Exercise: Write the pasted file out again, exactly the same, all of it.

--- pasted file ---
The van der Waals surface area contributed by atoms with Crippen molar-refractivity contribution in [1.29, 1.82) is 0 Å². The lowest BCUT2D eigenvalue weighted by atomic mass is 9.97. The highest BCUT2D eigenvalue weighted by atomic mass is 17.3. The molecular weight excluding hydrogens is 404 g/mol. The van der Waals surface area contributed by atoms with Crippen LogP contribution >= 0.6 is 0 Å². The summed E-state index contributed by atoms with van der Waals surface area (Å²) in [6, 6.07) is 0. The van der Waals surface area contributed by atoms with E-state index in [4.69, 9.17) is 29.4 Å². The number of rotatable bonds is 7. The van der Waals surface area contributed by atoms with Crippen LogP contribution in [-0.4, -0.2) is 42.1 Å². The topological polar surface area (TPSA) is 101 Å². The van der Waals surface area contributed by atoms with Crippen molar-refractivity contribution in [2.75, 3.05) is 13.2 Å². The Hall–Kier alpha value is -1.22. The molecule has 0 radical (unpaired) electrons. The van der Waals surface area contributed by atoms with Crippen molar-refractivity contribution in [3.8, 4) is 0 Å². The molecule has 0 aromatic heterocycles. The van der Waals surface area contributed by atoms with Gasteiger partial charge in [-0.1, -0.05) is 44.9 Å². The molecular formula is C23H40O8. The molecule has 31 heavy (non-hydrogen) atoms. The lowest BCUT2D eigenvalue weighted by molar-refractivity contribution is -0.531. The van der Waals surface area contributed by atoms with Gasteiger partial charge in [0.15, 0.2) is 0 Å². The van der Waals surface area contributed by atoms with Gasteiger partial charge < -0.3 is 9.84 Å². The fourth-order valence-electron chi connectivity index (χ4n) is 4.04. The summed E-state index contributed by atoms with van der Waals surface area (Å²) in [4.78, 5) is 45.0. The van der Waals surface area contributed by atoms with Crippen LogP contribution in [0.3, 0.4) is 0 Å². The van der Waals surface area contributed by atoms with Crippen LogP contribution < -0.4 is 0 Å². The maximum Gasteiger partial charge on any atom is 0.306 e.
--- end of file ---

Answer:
The van der Waals surface area contributed by atoms with Crippen molar-refractivity contribution in [1.29, 1.82) is 0 Å². The lowest BCUT2D eigenvalue weighted by atomic mass is 9.97. The highest BCUT2D eigenvalue weighted by atomic mass is 17.3. The molecular weight excluding hydrogens is 404 g/mol. The van der Waals surface area contributed by atoms with Crippen LogP contribution >= 0.6 is 0 Å². The summed E-state index contributed by atoms with van der Waals surface area (Å²) in [6, 6.07) is 0. The van der Waals surface area contributed by atoms with E-state index in [4.69, 9.17) is 29.4 Å². The number of rotatable bonds is 7. The van der Waals surface area contributed by atoms with Crippen LogP contribution in [-0.4, -0.2) is 42.1 Å². The topological polar surface area (TPSA) is 101 Å². The van der Waals surface area contributed by atoms with Crippen molar-refractivity contribution in [2.75, 3.05) is 13.2 Å². The Hall–Kier alpha value is -1.22. The molecule has 0 radical (unpaired) electrons. The van der Waals surface area contributed by atoms with Crippen molar-refractivity contribution in [3.8, 4) is 0 Å². The molecule has 0 aromatic heterocycles. The van der Waals surface area contributed by atoms with Gasteiger partial charge in [-0.1, -0.05) is 44.9 Å². The molecular formula is C23H40O8. The molecule has 31 heavy (non-hydrogen) atoms. The lowest BCUT2D eigenvalue weighted by molar-refractivity contribution is -0.531. The van der Waals surface area contributed by atoms with Gasteiger partial charge in [0.15, 0.2) is 0 Å². The van der Waals surface area contributed by atoms with Gasteiger partial charge < -0.3 is 9.84 Å². The fourth-order valence-electron chi connectivity index (χ4n) is 4.04. The summed E-state index contributed by atoms with van der Waals surface area (Å²) in [4.78, 5) is 45.0. The van der Waals surface area contributed by atoms with Crippen LogP contribution in [0.3, 0.4) is 0 Å². The van der Waals surface area contributed by atoms with Crippen LogP contribution < -0.4 is 0 Å². The maximum Gasteiger partial charge on any atom is 0.306 e.